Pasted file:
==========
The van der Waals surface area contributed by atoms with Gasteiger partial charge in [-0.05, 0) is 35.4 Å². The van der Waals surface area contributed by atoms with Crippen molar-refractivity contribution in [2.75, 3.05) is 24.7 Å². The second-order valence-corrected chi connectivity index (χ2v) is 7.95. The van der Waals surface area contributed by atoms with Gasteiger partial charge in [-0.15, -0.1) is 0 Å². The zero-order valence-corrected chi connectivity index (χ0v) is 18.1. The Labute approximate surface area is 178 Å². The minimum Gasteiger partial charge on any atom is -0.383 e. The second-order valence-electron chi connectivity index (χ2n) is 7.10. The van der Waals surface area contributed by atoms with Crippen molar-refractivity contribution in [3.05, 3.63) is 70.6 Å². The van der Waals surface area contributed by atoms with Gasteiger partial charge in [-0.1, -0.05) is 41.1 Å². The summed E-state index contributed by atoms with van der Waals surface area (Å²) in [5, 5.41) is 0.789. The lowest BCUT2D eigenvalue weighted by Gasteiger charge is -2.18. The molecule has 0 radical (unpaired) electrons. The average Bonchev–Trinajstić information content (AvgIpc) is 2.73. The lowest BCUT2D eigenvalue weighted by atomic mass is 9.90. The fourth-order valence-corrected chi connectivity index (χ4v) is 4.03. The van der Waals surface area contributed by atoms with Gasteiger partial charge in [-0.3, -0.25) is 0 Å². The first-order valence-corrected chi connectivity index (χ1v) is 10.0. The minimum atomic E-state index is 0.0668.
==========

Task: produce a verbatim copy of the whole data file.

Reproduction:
The van der Waals surface area contributed by atoms with Gasteiger partial charge in [-0.05, 0) is 35.4 Å². The van der Waals surface area contributed by atoms with Crippen molar-refractivity contribution in [2.75, 3.05) is 24.7 Å². The second-order valence-corrected chi connectivity index (χ2v) is 7.95. The van der Waals surface area contributed by atoms with Gasteiger partial charge in [-0.15, -0.1) is 0 Å². The zero-order valence-corrected chi connectivity index (χ0v) is 18.1. The Labute approximate surface area is 178 Å². The minimum Gasteiger partial charge on any atom is -0.383 e. The second-order valence-electron chi connectivity index (χ2n) is 7.10. The van der Waals surface area contributed by atoms with Crippen molar-refractivity contribution in [3.05, 3.63) is 70.6 Å². The van der Waals surface area contributed by atoms with Gasteiger partial charge in [-0.1, -0.05) is 41.1 Å². The summed E-state index contributed by atoms with van der Waals surface area (Å²) in [5, 5.41) is 0.789. The lowest BCUT2D eigenvalue weighted by Gasteiger charge is -2.18. The molecule has 0 radical (unpaired) electrons. The average Bonchev–Trinajstić information content (AvgIpc) is 2.73. The lowest BCUT2D eigenvalue weighted by atomic mass is 9.90. The fourth-order valence-corrected chi connectivity index (χ4v) is 4.03. The van der Waals surface area contributed by atoms with Gasteiger partial charge in [-0.3, -0.25) is 0 Å². The first-order valence-corrected chi connectivity index (χ1v) is 10.0. The minimum atomic E-state index is 0.0668.